Kalimba (formerly Project Totem) review

Posted on January 24, 2015 by Cam

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Mind-bending thinking (and frustration)

Co-op is always something fun to enjoy in a game – I’ve had endless fun with friends, whether it’s blowing up random cars in GTA Online, or using weird and wonderful weapons in Saints Row, each moment is hilarious and action-packed. Usually me and puzzle games don’t mix, but Kalimba is different. A stylish (exclusive to the Xbox One) puzzle-platformer created by the excellent minds behind Max: The Curse of Brotherhood, Kalimba falls under the category of angering but incredible.

Kalimba offers a co-op campaign as well as it’s vibrant, colourful and somewhat frustrating (in a good way, if that’s a thing) single-player campaign. In the co-op mode, teamwork is key, and you must work together to even pass the level. It’s a show of what co-op campaigns should be, where you’ll learn who your true friends are if they haven’t thrown an Xbox One controller at you 45 minutes into your game session. Although Max: The Curse of Brotherhood is created by Press Play, the same people who created Kalimba, they’re two very different games – Max being more narrative-driven where as Kalimba is about fun and frustration, and straight-forward gameplay, where your aim is to reach the end of the level by surpassing various different obstacles – and although the levels may seem short at first, as you get further and further into the game, levels feel like a lifetime as you attempt to get past incredibly hard puzzles, which have your brain thinking for a while until you can eventually understand it completely.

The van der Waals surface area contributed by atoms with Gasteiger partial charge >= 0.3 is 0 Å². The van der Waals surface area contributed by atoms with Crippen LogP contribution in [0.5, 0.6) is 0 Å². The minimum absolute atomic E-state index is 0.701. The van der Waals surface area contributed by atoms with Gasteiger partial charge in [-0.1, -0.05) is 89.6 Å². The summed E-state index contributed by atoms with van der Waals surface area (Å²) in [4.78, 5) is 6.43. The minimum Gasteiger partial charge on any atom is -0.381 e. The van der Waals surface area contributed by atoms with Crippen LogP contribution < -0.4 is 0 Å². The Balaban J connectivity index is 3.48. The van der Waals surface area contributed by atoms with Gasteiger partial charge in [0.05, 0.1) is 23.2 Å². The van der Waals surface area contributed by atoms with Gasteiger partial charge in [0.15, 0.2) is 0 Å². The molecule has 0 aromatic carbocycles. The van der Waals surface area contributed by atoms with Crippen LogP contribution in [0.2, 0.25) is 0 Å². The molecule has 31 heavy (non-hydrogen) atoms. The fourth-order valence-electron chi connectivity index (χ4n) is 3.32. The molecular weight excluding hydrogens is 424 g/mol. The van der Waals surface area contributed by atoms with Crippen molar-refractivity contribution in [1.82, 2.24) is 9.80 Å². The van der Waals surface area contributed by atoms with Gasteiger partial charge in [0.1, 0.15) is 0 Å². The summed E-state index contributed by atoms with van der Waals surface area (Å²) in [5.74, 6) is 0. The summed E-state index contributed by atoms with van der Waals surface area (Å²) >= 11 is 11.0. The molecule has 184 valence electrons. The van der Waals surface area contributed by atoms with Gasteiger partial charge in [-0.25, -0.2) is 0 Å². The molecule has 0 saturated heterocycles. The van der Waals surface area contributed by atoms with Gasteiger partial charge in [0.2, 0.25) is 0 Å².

In the single-player campaign (titled “Spiritual Journey”), you control both characters, with the “X” button on your controller swapping your characters around to pass the colour-coded puzzles. Aside from that, the controls are quite basic, with the left analogue stick being to move, and “A” being to jump. Every time you complete a level in the single-player campaign, you get a “totem” with the idea being that you need to build a large totem pole to be able to get to the next area. The better you do in the level, such as collecting all the coins and/or not dying, the better totem you will get, with Log Totems being the worst and Golden Totems being the best. (I bet you can guess which totems I get all the time.) Controlling both characters is sometimes tricky, as Kalimba requires you to complete some platforming puzzles simultaneously and triggering mechanisms so you can pass to the next level segment.

In addition to this, the stacking mechanic also adds a lot of depth to the game and will be required many times throughout the wide variety of distinct levels Kalimba has to offer. This means that whenever the two totems are stacked on one another, it allows for your partner to make another leap after you have completed yours, essentially a double jump. Some parts in a level require the totems to be stacked in a specific way, such as the bottom totem (being green, for example) being able to walk through a green colour-coded puzzle while the purple totem is still on, protected.